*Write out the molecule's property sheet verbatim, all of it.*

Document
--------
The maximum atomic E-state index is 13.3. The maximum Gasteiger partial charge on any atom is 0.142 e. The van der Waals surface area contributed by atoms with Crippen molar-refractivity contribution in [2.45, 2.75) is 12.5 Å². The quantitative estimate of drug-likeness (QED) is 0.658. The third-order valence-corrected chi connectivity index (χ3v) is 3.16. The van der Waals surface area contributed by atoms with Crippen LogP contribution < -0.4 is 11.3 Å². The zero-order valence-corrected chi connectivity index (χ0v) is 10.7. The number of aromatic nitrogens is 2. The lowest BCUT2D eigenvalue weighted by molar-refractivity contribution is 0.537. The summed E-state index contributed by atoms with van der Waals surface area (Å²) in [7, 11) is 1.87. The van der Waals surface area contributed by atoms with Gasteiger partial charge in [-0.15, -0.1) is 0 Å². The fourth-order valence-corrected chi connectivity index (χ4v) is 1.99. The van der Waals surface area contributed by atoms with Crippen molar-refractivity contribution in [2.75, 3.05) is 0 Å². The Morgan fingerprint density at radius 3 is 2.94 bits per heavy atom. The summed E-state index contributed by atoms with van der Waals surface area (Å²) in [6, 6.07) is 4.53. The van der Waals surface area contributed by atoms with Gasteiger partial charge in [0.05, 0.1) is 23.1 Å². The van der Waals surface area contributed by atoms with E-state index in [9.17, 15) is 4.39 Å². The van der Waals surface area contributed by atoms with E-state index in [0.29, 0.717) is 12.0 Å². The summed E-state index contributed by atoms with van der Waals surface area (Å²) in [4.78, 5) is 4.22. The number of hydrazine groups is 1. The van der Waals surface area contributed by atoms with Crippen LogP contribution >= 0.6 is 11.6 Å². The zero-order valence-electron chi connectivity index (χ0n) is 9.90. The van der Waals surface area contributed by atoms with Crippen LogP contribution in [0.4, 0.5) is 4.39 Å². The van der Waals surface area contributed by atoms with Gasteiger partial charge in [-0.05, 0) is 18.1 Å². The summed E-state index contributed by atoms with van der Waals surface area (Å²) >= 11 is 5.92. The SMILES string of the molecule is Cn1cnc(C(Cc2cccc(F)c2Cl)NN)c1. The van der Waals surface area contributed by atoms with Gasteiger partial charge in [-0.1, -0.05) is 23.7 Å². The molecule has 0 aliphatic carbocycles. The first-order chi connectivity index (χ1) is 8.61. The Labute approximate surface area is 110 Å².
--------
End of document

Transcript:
The maximum atomic E-state index is 13.3. The maximum Gasteiger partial charge on any atom is 0.142 e. The van der Waals surface area contributed by atoms with Crippen molar-refractivity contribution in [2.45, 2.75) is 12.5 Å². The quantitative estimate of drug-likeness (QED) is 0.658. The third-order valence-corrected chi connectivity index (χ3v) is 3.16. The van der Waals surface area contributed by atoms with Crippen LogP contribution < -0.4 is 11.3 Å². The zero-order valence-corrected chi connectivity index (χ0v) is 10.7. The number of aromatic nitrogens is 2. The lowest BCUT2D eigenvalue weighted by molar-refractivity contribution is 0.537. The summed E-state index contributed by atoms with van der Waals surface area (Å²) in [7, 11) is 1.87. The van der Waals surface area contributed by atoms with Gasteiger partial charge in [-0.15, -0.1) is 0 Å². The fourth-order valence-corrected chi connectivity index (χ4v) is 1.99. The van der Waals surface area contributed by atoms with Crippen molar-refractivity contribution in [2.75, 3.05) is 0 Å². The Morgan fingerprint density at radius 3 is 2.94 bits per heavy atom. The summed E-state index contributed by atoms with van der Waals surface area (Å²) in [6, 6.07) is 4.53. The van der Waals surface area contributed by atoms with Gasteiger partial charge in [0.05, 0.1) is 23.1 Å². The van der Waals surface area contributed by atoms with E-state index in [9.17, 15) is 4.39 Å². The van der Waals surface area contributed by atoms with E-state index in [0.29, 0.717) is 12.0 Å². The summed E-state index contributed by atoms with van der Waals surface area (Å²) in [4.78, 5) is 4.22. The number of hydrazine groups is 1. The van der Waals surface area contributed by atoms with Crippen LogP contribution >= 0.6 is 11.6 Å². The zero-order valence-electron chi connectivity index (χ0n) is 9.90. The van der Waals surface area contributed by atoms with Crippen LogP contribution in [0.4, 0.5) is 4.39 Å². The van der Waals surface area contributed by atoms with Gasteiger partial charge in [-0.05, 0) is 18.1 Å². The summed E-state index contributed by atoms with van der Waals surface area (Å²) >= 11 is 5.92. The SMILES string of the molecule is Cn1cnc(C(Cc2cccc(F)c2Cl)NN)c1. The van der Waals surface area contributed by atoms with Gasteiger partial charge in [-0.1, -0.05) is 23.7 Å². The molecule has 0 aliphatic carbocycles. The first-order chi connectivity index (χ1) is 8.61. The Labute approximate surface area is 110 Å².